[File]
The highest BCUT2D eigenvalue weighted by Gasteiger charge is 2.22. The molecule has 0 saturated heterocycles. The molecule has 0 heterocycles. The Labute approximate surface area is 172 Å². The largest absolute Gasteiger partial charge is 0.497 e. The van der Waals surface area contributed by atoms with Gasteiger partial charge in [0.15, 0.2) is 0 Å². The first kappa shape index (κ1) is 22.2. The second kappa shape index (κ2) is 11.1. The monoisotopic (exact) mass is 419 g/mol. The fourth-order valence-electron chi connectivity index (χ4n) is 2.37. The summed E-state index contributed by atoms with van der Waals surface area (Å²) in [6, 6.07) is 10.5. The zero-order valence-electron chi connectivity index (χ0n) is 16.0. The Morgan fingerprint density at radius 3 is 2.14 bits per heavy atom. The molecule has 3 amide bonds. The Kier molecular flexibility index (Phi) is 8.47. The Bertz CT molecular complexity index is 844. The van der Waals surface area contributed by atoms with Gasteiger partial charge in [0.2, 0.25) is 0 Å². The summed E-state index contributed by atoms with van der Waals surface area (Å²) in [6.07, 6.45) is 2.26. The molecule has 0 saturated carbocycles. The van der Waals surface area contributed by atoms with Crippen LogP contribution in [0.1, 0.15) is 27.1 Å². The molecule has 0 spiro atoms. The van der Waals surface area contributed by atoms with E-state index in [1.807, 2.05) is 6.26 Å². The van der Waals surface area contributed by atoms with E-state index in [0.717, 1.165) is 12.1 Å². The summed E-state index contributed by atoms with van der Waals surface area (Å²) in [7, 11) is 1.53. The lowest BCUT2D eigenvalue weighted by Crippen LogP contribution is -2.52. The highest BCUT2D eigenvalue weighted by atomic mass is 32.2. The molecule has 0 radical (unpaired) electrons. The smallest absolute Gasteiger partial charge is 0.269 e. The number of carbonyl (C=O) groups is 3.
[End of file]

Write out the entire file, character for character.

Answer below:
The highest BCUT2D eigenvalue weighted by Gasteiger charge is 2.22. The molecule has 0 saturated heterocycles. The molecule has 0 heterocycles. The Labute approximate surface area is 172 Å². The largest absolute Gasteiger partial charge is 0.497 e. The van der Waals surface area contributed by atoms with Gasteiger partial charge in [0.15, 0.2) is 0 Å². The first kappa shape index (κ1) is 22.2. The second kappa shape index (κ2) is 11.1. The monoisotopic (exact) mass is 419 g/mol. The fourth-order valence-electron chi connectivity index (χ4n) is 2.37. The summed E-state index contributed by atoms with van der Waals surface area (Å²) in [6, 6.07) is 10.5. The zero-order valence-electron chi connectivity index (χ0n) is 16.0. The Morgan fingerprint density at radius 3 is 2.14 bits per heavy atom. The molecule has 3 amide bonds. The Kier molecular flexibility index (Phi) is 8.47. The Bertz CT molecular complexity index is 844. The van der Waals surface area contributed by atoms with Gasteiger partial charge in [0.2, 0.25) is 0 Å². The summed E-state index contributed by atoms with van der Waals surface area (Å²) in [6.07, 6.45) is 2.26. The molecule has 0 saturated carbocycles. The van der Waals surface area contributed by atoms with Crippen LogP contribution in [0.1, 0.15) is 27.1 Å². The molecule has 0 spiro atoms. The van der Waals surface area contributed by atoms with E-state index in [1.807, 2.05) is 6.26 Å². The van der Waals surface area contributed by atoms with E-state index in [0.717, 1.165) is 12.1 Å². The summed E-state index contributed by atoms with van der Waals surface area (Å²) in [7, 11) is 1.53. The lowest BCUT2D eigenvalue weighted by Crippen LogP contribution is -2.52. The highest BCUT2D eigenvalue weighted by atomic mass is 32.2. The molecule has 0 radical (unpaired) electrons. The smallest absolute Gasteiger partial charge is 0.269 e. The number of carbonyl (C=O) groups is 3.